Artists' posters

From Toulouse-Lautrec to Jeff Koons

(03 October 2015 - 21 February 2016)

23rd New York Film Festival, 1985

© Tom Wesselmann, VEGAP, Málaga, 2015

23rd New York Film Festival 1985

© Tom Wesselmann, VEGAP, Málaga, 2015

At the end of the nineteenth century the boundaries and hierarchy between the various artistic disciplines began to fade. Prominent painters became very interested in and experimented with the graphic arts, and this in turn helped professional illustrators and poster designers achieve recognition as artists. Improvements and innovations in printing and printmaking techniques, coupled with the ever-increasing speed and quality of reproduction procedures and the widespread use of advertising as a substantial part of economic, social and cultural activity expanded the limits of graphic illustration. Hitherto confined to books and periodical publications, it now colonised city streets in the form of attractive publicity posters, turning them into spectacular art galleries.

Following the emergence of the early twentieth-century avant-garde movements, which shunned traditional concepts of art, and the development of the consumer society, the poster became established as a transforming means of mass communication in which many creators from various artistic fields experimented with techniques and themes.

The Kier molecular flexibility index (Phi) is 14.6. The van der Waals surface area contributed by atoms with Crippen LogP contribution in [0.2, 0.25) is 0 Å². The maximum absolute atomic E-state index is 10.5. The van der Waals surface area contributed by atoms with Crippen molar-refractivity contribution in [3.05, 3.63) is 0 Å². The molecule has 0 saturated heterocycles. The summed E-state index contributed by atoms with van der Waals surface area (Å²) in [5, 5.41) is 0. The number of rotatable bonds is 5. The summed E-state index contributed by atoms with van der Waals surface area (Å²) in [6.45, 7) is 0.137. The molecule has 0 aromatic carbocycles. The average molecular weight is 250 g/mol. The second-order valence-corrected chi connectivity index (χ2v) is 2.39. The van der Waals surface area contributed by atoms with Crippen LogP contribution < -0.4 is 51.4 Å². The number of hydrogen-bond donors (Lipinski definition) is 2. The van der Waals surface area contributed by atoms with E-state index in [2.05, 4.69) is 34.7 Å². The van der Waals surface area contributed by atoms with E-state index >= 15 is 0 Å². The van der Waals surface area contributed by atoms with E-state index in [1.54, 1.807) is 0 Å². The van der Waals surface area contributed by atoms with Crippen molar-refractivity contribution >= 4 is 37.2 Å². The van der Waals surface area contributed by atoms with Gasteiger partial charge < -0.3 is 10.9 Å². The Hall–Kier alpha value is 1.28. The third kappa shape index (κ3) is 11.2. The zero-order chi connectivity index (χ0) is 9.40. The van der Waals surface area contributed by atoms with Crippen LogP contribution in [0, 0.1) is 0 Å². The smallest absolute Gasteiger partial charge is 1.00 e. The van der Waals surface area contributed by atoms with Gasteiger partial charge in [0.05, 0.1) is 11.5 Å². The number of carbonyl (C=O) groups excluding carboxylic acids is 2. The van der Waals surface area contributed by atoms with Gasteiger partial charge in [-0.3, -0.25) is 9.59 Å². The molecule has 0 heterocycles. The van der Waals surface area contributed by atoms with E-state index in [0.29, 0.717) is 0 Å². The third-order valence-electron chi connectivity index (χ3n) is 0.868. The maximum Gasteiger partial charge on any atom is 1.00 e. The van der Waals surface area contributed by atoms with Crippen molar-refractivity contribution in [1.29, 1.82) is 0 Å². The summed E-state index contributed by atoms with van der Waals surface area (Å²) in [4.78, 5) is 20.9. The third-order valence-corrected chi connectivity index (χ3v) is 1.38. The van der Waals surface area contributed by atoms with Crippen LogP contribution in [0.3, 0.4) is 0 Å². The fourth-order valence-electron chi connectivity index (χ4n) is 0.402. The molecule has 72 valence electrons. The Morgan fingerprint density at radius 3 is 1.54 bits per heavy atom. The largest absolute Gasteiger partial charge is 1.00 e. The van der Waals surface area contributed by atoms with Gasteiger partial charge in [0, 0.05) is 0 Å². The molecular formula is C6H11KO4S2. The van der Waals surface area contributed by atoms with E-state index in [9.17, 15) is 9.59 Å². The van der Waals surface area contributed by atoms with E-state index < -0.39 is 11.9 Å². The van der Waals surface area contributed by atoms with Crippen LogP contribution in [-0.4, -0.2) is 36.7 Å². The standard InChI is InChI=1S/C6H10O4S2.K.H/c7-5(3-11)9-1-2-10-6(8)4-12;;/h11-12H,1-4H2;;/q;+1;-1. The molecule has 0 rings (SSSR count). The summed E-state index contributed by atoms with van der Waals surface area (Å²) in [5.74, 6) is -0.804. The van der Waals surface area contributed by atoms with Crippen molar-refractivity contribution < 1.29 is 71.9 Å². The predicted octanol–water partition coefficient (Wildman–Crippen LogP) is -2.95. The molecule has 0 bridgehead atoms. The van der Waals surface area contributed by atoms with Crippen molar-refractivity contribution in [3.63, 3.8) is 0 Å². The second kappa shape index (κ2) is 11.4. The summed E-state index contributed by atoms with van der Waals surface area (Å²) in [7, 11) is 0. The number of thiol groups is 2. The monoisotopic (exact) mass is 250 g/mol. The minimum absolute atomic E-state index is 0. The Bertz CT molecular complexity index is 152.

Attracted by its expressive potential, its great powers of persuasion and its visual impact, many foremost international masters placed their inventiveness and oeuvre at the service of advertising and propaganda, either occasionally or continuously, to publicise events and products of all kinds through cultural, playful, commercial and ideological messages, as required. And thanks to those posters, they found a way of disseminating and popularising their pictorial languages, in some cases worldwide.

The significant group of artists’ posters from the Joseluis Rupérez collection brought together by the Museo Carmen Thyssen in this exhibition partly documents the origins and presence of artistic languages in the modern poster. Above all, it shows the fascination the poster has held for prominent contemporary artists as a graphic medium which, now largely relieved of its commercial obligations, continues to stand out on today’s visual culture scene.